Congenital (Buphthalmos) and Developmental Glaucoma:

  1. Primary:
    • Congenital glaucoma (before or at birth)
    • Infantile glaucoma (birth to 3 years)
    • Juvenile glaucoma (3 years to adulthood)
  2. Glaucoma associated with developmental abnormalities:
    • High insertion of peripheral iris: Axenfeld-Rieger syndrome, Peter’s anomaly
    • Fine strands that contract to close angle: Aniridia

Secondary Open Angle Glacuoma:

A. Pre-trabecular (Membrane covering trabeculum):

  1. Fibrovascular tissue: Neovascular glaucoma
  2. Endothelial cellular membranous proliferation: ICE syndrome
  3. Epithelial cellular membranous proliferation: Epithelial ingrowth

B. Trabecular (Clogging up or Alteration of meshwork):

  1. Pigment particles (pigmentary glaucoma, malignant glaucoma)
  2. Red blood cells (red cell glaucoma)
  3. Degenerate red cells (ghost cell glaucoma)
  4. Macrophages and lens proteins (phacolytic glaucoma)
  5. Proteins (lens induced glaucoma and hypertensive uveitis)
  6. Pseudoexfoliative material (pseudoexfoliation glaucoma)
  7. Drugs (Steroid induced glaucoma)
  8. Edema (herpes zoster iritis/trabeculitis)
  9. Scarring (post-traumatic angle recession glaucoma)

C. Post-trabecular (Increased episcleral venous pressure):

  1. Carotid-cavernous fistula
  2. Cavernous sinus thrombosis
  3. Idiopathic episcleral venous pressure elevation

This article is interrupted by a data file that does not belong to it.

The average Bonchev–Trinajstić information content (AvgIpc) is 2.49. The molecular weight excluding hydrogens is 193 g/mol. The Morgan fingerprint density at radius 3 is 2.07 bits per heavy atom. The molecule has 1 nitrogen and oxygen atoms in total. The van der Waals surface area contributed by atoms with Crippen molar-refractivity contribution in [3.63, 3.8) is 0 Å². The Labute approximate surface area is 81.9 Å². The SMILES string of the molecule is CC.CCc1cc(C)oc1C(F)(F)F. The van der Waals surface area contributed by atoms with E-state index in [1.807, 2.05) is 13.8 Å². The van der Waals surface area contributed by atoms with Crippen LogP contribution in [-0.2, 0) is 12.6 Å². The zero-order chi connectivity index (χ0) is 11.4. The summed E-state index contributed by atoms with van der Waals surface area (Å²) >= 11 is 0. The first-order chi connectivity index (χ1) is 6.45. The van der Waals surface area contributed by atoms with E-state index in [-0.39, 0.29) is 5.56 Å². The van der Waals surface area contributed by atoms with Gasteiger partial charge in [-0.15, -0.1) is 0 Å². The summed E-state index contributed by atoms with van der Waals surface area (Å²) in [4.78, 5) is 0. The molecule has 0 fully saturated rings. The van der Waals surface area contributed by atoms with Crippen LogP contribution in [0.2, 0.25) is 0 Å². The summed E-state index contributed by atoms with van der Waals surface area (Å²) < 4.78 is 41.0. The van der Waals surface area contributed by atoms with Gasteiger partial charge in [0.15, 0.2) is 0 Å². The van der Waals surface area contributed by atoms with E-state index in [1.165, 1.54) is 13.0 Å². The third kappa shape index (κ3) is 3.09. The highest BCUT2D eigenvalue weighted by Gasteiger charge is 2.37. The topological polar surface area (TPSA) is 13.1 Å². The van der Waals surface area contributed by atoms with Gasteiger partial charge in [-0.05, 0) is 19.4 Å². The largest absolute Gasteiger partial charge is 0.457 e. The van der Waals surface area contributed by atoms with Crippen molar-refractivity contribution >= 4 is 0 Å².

4. Mediastinal tumors
  5. Infiltrative ophthalmopathy (thyrotropic exophthalmos)
  6. Retrobulbar tumors
  7. Sturge-Weber syndrome
  8. Superior vena cava (SVC) obstruction
Secondary glaucoma mechanism
A. Secondary open angle glaucoma with Pre-trabecular obstruction B. Secondary open angle glaucoma with Trabecular obstruction C. Secondary angle closure glaucoma with pupillary block D. Secondary angle closure glaucoma without pupillary block

Secondary Closed Angle Glaucoma:

A. Anterior (Iris pulling mechanism):

  1. Contracture of membranes: ICE syndrome, Neovascular glaucoma, Trauma
  2. Contracture of inflammatory precipitates
  3. Inflammatory membrane: Fuch’s heterochromic iridocyclitis, Luetic inerstitial keratitis

B. Posterior (Iris pushing mechanism):

1. With pupillary block:

  • Lens-induced: Intumescent lens, Lens subluxation